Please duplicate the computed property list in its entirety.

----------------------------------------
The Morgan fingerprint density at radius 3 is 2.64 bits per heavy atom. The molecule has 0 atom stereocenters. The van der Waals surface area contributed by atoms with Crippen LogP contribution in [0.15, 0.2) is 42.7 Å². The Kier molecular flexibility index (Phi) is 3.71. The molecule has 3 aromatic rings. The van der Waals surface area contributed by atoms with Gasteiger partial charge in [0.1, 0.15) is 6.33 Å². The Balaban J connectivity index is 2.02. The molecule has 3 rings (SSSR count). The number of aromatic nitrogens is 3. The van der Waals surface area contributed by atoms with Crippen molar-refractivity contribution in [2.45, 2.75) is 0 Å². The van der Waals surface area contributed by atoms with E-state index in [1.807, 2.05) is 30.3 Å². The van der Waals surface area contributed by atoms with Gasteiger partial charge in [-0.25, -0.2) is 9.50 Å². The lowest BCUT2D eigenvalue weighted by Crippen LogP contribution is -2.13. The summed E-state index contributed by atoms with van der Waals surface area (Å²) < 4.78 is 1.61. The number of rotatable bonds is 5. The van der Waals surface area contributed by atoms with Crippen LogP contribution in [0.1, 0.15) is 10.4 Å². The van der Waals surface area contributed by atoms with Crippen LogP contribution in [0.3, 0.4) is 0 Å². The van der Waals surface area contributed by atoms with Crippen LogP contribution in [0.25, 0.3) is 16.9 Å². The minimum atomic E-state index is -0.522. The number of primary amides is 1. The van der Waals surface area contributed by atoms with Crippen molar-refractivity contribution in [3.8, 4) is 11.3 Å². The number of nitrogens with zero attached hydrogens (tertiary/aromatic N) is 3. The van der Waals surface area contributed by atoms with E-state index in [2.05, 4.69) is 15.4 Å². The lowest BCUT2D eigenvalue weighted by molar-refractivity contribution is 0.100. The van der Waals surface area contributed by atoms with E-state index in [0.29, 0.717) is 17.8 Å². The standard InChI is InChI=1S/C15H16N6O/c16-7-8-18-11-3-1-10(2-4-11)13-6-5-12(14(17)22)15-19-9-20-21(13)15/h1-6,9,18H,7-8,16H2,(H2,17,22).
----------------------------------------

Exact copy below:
The Morgan fingerprint density at radius 3 is 2.64 bits per heavy atom. The molecule has 0 atom stereocenters. The van der Waals surface area contributed by atoms with Crippen LogP contribution in [0.15, 0.2) is 42.7 Å². The Kier molecular flexibility index (Phi) is 3.71. The molecule has 3 aromatic rings. The van der Waals surface area contributed by atoms with Gasteiger partial charge in [0.1, 0.15) is 6.33 Å². The Balaban J connectivity index is 2.02. The molecule has 3 rings (SSSR count). The number of aromatic nitrogens is 3. The van der Waals surface area contributed by atoms with Crippen molar-refractivity contribution in [2.45, 2.75) is 0 Å². The van der Waals surface area contributed by atoms with E-state index in [1.807, 2.05) is 30.3 Å². The van der Waals surface area contributed by atoms with Gasteiger partial charge in [-0.25, -0.2) is 9.50 Å². The lowest BCUT2D eigenvalue weighted by Crippen LogP contribution is -2.13. The summed E-state index contributed by atoms with van der Waals surface area (Å²) < 4.78 is 1.61. The number of rotatable bonds is 5. The van der Waals surface area contributed by atoms with Crippen LogP contribution in [0.1, 0.15) is 10.4 Å². The van der Waals surface area contributed by atoms with Crippen LogP contribution in [0.3, 0.4) is 0 Å². The van der Waals surface area contributed by atoms with Crippen LogP contribution in [0.25, 0.3) is 16.9 Å². The minimum atomic E-state index is -0.522. The number of primary amides is 1. The van der Waals surface area contributed by atoms with Crippen molar-refractivity contribution in [3.8, 4) is 11.3 Å². The number of nitrogens with zero attached hydrogens (tertiary/aromatic N) is 3. The van der Waals surface area contributed by atoms with E-state index in [2.05, 4.69) is 15.4 Å². The lowest BCUT2D eigenvalue weighted by molar-refractivity contribution is 0.100. The van der Waals surface area contributed by atoms with E-state index in [0.29, 0.717) is 17.8 Å². The standard InChI is InChI=1S/C15H16N6O/c16-7-8-18-11-3-1-10(2-4-11)13-6-5-12(14(17)22)15-19-9-20-21(13)15/h1-6,9,18H,7-8,16H2,(H2,17,22).